Prep Time - Approximately 20 minutes
Start to Finish Time - Approximately 25-30 minutes
Cost of the recipe with yogurt and fruit topping - Approximately $6
Per person cost of the meal with a side of fruit slaw or carrot and raisin salad - Approximately $2
Both batter and pancakes freeze well
For the Pancakes:
2 cups buckwheat flour (or, if desired, any combination of buckwheat flour and regular flour)
2 teaspoons baking powder
1 teaspoon baking soda
½ teaspoon salt
2 eggs (or you can substitute ¼- ½ cup of apple sauce)
1¾ -2 cups buttermilk** (thicker batter makes thicker pancakes, thinner batter makes thinner pancakes)
2-4 tablespoons flaxseed flour or wheat germ (optional)
1-3 tablespoons oil (for the griddle or pan)
**You can make your own buttermilk by stirring 1 tablespoon plus 1 teaspoon of vinegar into the milk and letting it sit for 5-10 minutes. Refer to the pictures below. Then use it in the recipe as described below.
For the Topping:
1-6 tablespoons margarine or butter
1-6 tablespoons maple-flavored pancake syrup
½ -1½ cups plain yogurt
½-1 cup of cut up fruit of your choice (orange, tangerine, apple, etc.) (optional)
- Mix the 2 cups of flour, the 2 teaspoons of baking powder, the 2 teaspoons of baking soda, and the ½ teaspoon of salt together in a bowl. If you are using flaxseed flour or wheat germ, then add and mix them now, as well.
- Beat the 2 eggs in a bowl.
- Add the 1¾ -2 cups of milk to the eggs and beat together.
- Stir the eggs and buttermilk into the flour mixture.
- Mix the ingredients together, but just enough to moisten. Don't worry if there are lumps. That's fine.
- Heat a tablespoon or so of oil in a frying pan or griddle over medium heat. Spread the oil with a spatula as it heats up.
- It’s important that the oil be good and hot, but not scorching, for the pancakes to turn out right. In fact, the key to cooking pancakes is to make sure your frying pan or griddle is hot enough before adding the batter. One way to tell if it’s ready is to wet your fingers and shake the water droplets on the hot pan. The droplets should bead up and roll right off the surface.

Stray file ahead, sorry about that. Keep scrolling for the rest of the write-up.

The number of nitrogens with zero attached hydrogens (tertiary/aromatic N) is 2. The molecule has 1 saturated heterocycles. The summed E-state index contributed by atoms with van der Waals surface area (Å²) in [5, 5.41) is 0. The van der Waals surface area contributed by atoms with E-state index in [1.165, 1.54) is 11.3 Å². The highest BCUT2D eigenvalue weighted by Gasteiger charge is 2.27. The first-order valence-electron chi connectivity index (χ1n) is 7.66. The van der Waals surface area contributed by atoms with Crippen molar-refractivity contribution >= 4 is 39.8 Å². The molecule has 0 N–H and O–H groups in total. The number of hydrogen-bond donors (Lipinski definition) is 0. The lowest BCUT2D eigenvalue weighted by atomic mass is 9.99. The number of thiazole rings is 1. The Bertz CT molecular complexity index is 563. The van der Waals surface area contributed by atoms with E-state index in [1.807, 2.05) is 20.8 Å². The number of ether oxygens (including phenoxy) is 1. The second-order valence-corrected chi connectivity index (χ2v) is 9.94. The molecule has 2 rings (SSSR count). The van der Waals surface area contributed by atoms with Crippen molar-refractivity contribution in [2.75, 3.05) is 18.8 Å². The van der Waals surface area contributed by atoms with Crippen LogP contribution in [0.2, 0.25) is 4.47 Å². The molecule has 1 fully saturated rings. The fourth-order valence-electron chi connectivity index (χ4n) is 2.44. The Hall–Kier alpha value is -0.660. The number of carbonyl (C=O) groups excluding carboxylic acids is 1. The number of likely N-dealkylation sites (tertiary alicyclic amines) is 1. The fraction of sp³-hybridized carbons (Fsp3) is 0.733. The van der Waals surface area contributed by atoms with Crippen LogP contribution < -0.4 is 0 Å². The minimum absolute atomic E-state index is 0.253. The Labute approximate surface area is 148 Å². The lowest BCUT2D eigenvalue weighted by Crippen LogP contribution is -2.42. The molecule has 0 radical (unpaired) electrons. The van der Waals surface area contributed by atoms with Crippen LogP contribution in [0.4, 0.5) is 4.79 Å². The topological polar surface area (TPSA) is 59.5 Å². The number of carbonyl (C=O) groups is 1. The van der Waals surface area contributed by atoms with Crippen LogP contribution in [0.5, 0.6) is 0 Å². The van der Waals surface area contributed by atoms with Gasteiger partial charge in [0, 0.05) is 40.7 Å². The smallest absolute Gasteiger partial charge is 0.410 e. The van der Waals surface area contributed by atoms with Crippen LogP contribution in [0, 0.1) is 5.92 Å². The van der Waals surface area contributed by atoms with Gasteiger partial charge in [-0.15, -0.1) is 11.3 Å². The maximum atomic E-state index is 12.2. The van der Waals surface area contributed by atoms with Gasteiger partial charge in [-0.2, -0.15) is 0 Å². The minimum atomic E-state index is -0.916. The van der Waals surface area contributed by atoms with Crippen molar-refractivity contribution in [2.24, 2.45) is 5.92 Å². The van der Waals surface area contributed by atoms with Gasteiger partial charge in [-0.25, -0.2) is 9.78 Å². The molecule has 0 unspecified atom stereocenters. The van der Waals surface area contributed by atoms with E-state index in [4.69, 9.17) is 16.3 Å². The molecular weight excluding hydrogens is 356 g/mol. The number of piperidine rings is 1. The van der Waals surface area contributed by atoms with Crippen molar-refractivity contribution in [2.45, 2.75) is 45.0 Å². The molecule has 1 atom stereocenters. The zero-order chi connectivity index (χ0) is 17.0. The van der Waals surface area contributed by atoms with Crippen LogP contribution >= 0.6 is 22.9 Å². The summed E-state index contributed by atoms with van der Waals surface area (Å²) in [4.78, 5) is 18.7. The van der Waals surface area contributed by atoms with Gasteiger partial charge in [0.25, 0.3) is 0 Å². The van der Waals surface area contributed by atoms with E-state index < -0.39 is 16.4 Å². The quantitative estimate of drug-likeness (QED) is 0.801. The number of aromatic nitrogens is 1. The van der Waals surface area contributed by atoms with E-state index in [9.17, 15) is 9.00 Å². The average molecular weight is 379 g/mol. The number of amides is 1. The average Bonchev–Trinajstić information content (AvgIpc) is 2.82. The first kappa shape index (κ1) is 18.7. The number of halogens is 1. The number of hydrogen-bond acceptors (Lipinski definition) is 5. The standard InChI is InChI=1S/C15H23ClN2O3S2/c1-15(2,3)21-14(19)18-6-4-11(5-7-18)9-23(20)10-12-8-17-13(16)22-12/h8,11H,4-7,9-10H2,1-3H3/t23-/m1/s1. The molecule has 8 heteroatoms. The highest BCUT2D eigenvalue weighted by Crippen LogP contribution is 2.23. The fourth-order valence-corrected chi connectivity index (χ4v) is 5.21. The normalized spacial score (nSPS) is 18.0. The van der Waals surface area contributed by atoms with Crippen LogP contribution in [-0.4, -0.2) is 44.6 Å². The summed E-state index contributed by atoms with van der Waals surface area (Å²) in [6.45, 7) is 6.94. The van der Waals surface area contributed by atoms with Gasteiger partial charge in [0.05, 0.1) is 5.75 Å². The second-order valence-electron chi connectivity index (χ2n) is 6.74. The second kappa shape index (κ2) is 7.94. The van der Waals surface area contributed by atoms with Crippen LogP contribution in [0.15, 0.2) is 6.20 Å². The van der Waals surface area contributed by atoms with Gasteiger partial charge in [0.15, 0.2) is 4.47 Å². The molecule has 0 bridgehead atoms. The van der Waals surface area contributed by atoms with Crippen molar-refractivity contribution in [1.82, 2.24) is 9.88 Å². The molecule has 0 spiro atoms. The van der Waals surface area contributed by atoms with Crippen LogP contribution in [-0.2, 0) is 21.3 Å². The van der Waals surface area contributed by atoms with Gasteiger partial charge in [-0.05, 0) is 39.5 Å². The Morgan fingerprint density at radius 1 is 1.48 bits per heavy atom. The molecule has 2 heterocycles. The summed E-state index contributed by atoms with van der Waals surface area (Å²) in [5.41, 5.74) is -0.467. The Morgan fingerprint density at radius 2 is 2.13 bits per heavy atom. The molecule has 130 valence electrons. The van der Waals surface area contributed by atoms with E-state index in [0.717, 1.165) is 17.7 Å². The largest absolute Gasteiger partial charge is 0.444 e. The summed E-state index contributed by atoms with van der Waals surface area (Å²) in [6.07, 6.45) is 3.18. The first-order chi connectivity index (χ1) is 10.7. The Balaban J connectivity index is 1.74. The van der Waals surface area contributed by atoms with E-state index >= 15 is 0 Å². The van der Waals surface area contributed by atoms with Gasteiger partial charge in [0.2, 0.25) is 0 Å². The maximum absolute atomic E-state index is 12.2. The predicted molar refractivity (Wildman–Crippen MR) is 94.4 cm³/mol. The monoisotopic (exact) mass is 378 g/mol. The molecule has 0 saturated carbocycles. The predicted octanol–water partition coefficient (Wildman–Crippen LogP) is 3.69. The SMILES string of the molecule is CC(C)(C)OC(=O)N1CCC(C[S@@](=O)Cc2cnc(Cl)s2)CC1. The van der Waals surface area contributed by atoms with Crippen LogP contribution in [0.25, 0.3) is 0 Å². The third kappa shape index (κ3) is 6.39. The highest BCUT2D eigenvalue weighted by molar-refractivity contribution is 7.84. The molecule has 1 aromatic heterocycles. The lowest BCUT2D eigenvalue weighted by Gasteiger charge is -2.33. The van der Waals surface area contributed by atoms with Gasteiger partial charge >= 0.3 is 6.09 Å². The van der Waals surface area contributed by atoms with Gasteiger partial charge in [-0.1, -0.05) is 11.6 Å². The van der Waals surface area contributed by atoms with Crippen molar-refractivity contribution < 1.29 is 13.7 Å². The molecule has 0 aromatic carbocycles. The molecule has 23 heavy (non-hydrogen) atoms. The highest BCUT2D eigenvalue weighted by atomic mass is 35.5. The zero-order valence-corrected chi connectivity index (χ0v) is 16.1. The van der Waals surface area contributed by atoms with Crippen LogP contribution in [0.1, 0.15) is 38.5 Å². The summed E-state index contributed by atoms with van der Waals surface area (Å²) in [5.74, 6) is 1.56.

- When the oil is hot, use a ¼-cup measuring cup to ladle batter for each pancake onto the griddle or pan.
- Don’t worry about it if they are not perfectly round. Even at this stage of my life, I often end up with a batch or two of pancakes that are decidedly less than circular in shape. Adding a bit of extra flour (¼ cup) to the batter to thicken it a bit can help prevent this. But even if the individual pancakes run together somewhat, it's not a big deal. You can simply use the spatula to separate them when the time comes to turn them.
- Let the pancakes cook until bubbles appear over most of the surface of the pancake, and the edges begin to appear dry. This will take about 1 -2 minutes.
- Turn the pancakes carefully and allow them to cook and brown on the other side for about another minute.
- Remove the pancakes from the pan and onto a plate. If it’s going to be a while before you eat, cover them and place them in a warm oven until you are ready to serve them.
- Meanwhile, put the 1-6 tablespoons of margarine or butter into a microwaveable bowl. Add the 1-6 tablespoons of pancake syrup.
- Cut up and add ½-1 cup of any kind of cut up fruit that you’d like to this mix, such as oranges, tangerines, apples, etc. One option I like to use are tangerines or oranges that have sat too long and are a little dried out, or apples that are a little bruised. This topping is the perfect way to make use of those less-than-perfect fruits so you don't have to throw them out.
- Cover the bowl and microwave the mixture for 30 seconds or so, until the butter is melted and the fruit is somewhat softened.
- Stir together well.
- You can drizzle this as is over the pancakes when you serve them, OR you can add the ½ -1½ cups of yogurt to the butter and syrup and beat it all together with a fork or whisk, and spoon some over the pancakes.
- Serve the pancakes with Citrus Fruit Slaw with Maple and Balsamic Yogurt Dressing, if desired.